Palate: The tip of the tongue is slightly yeasty before you get the rye bread bite which also flirts with green spices, pepper, some nuttiness, then the lemon. It dips in the centre, but things start to sweeten into corn syrup towards the back.
Finish: Light dustiness, and an almost phenolic quality.
Conclusion: It’s fascinating to put this, the first commercialised Scottish rye, within this global roundup. There’s a dip in the centre which will be filled in with more time in active casks. Well made though.
Brand: Empire Rye, 2 year old Batch 1, TBWC, 50%
Nose: An upfront spiciness: lemon myrtle, powdered lime, (plus the inevitable allspice and clove) but things quickly move into a sweeter area. Vibrant, but not aggressive. With water there’s some buttery toffee.
Palate: Concentrated, with immediate banana, then chili chocolate. Initially, the spices are coated by a thick toffee-like texture from the oak, but by the middle of the tongue the former begin to come into play giving a fascinating, almost gritty, quality, which adds another element to that existing sweet/dry interplay. Now you get citrus, ginger, sumac and the rye crunch. Water does simplify things, albeit adding in hazelnut butter.
Finish: Lemon zest and a fresh acidic bite.
Conclusion: The Empire rye designation is the brainchild of nine distillers in New York State. To qualify, it has to to be mashed, fermented, distilled, and matured in the state. Additionally, a minimum of 75% of the mashbill must be made up of rye grown in the state. The spirit must be distilled to a maximum of 160˚ (80%abv), barrelled at a minimum of 115˚, (57.5%) then aged for a minimum of two years in new charred casks. This is a blended example, drawing on Empire rye spirit from the nine founders. A style that works with rye’s aromatic side and is probably best enjoyed neat.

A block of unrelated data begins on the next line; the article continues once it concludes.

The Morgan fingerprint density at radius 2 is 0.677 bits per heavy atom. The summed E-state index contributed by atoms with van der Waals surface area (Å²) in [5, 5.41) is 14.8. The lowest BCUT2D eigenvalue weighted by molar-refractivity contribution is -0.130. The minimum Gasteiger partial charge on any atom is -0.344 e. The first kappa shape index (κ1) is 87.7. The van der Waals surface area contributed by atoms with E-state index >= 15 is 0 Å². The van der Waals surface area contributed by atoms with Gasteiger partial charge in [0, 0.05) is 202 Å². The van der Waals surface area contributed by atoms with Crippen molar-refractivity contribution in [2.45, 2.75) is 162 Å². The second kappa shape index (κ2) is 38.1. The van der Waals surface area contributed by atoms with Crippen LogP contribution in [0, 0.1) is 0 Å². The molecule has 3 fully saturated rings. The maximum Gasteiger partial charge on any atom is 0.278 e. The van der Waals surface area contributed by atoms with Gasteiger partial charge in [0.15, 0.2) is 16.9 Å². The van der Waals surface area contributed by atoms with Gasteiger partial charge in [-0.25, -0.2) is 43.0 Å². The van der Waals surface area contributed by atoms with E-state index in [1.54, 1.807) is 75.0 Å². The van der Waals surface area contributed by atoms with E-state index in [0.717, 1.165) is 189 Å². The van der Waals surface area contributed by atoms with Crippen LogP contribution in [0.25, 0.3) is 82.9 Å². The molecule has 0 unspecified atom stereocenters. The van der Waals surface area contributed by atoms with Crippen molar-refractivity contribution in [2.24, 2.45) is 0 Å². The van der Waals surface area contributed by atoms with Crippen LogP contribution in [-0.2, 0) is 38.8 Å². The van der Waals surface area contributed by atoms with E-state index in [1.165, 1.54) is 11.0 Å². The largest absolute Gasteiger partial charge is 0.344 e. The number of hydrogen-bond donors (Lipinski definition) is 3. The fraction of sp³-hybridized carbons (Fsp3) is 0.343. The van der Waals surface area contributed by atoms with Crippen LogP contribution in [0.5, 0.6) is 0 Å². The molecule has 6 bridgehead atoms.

Brand: The Gospel Rye, single cask #35, 48%
Nose: The deepest colour and the most fruit-accented of them all: damson, sloe, and blue fruit muskiness. Behind that is some strawberry chews before the rye comes out, luscious and layered. Things then continue on the orange side of things alongside berry fruits, five-spice, allspice, clove oil, black pepper, and a touch of tamarind. Water adds in a slightly smoky edge along with coffee, red berries and, in the background, some apple.